Size & Weight: The overall length of this knife ranges from 8 to 10 inches while opened. The weight is kept to moderate of this solid blade, so it’s not uncomfortable to carry it anywhere for any period. Usually found between 4-6 oz, barely noticeable while carrying.

Handle & Locking Mechanism: The innovative layout of the gravity knife uses literal gravity in the operation. The blade is tucked in the handle and unsheathed via pulling a switch, very much like a switchblade knife. But dissimilar to a switchblade, a gravity knife requires gravity to get the knife out. The switch works as a stopper for the blade; through pulling the lever, the stopper gets removed and enables the blade to slide down by motioning the knife downwards. Pulling the switch again locks the blade in that position. For the same reason, the blade doesn’t slide down when it’s closed.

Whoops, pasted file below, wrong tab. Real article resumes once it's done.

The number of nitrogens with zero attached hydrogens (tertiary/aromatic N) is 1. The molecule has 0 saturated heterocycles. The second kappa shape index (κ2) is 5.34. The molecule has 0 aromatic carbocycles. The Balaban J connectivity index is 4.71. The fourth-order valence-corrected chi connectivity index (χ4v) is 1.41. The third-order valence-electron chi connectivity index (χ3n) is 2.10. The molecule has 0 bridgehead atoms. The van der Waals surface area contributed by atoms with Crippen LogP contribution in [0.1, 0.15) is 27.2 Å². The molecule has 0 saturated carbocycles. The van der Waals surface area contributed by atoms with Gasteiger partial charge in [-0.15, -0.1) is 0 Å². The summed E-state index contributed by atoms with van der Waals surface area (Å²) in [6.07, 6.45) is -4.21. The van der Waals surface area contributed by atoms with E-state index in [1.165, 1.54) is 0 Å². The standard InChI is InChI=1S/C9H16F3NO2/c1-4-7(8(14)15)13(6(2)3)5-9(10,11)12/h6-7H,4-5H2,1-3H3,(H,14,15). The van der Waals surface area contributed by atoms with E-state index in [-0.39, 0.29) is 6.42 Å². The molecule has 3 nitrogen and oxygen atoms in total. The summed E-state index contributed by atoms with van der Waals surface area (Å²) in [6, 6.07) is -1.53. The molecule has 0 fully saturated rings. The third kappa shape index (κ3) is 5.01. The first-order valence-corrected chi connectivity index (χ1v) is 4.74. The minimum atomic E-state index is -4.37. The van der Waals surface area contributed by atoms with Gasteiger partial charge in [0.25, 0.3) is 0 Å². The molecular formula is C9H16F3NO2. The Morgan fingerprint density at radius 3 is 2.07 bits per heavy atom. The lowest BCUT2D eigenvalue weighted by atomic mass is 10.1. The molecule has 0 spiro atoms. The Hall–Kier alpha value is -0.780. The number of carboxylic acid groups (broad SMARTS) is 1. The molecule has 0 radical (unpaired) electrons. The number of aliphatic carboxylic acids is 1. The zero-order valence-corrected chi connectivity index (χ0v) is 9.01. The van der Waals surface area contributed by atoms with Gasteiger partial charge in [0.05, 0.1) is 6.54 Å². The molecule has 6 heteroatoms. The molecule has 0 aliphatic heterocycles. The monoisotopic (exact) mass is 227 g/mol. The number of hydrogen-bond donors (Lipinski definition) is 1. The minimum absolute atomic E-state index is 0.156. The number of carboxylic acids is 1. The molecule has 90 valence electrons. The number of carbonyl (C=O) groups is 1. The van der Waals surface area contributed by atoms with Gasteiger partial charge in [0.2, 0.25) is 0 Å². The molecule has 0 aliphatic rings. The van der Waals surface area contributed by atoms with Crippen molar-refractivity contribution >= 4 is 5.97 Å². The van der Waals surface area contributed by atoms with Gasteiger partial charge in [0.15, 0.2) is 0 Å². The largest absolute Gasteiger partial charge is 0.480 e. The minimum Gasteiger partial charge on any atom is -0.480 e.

The handle used to be made of wood in the earlier times, but now the manufacturers go for a more popular option such as plastic, nylon fiber reinforced polymer, aluminum, etc. some even comes with scales and textures for a better grip while being airborne.

Blade Length & Material: Considering the urgency and importance, paratrooper knives are designed to be most functional in times of need. The length of the blade varies from 3.5-5 inches; as it’s meant to be compact and covert the size is kept in check. For the material, the manufacturers lean towards stainless steel or alloy steels now; to ensure it is lightweight and low maintenance.

Extra Features: The gravity knife may also feature a few extra attributes – a metallic loop for fastening, a marlinspike for unwinding knots, and ropes, which are a priority for paratroopers and naval soldiers. It may be equipped with a lanyard hole, which adds to its storage option. Gearing up with default storage made it easier for soldiers to carry this emergency knife.

Common uses of Paratrooper Knives: Apart from relieving from parachutes, gravity knives can also be used as a utility knife for soldiers to perform chores, such as cutting wires, setting up tents, self-defense, opening letters and packets, slicing small fruits, cutting plastics, and fabrics, etc. Upkeep was also kept to the minimum, pressing a switch unlatches the head of the handle, resulting in disassembling the knife, that way, it can be cleaned thoroughly with the least effort.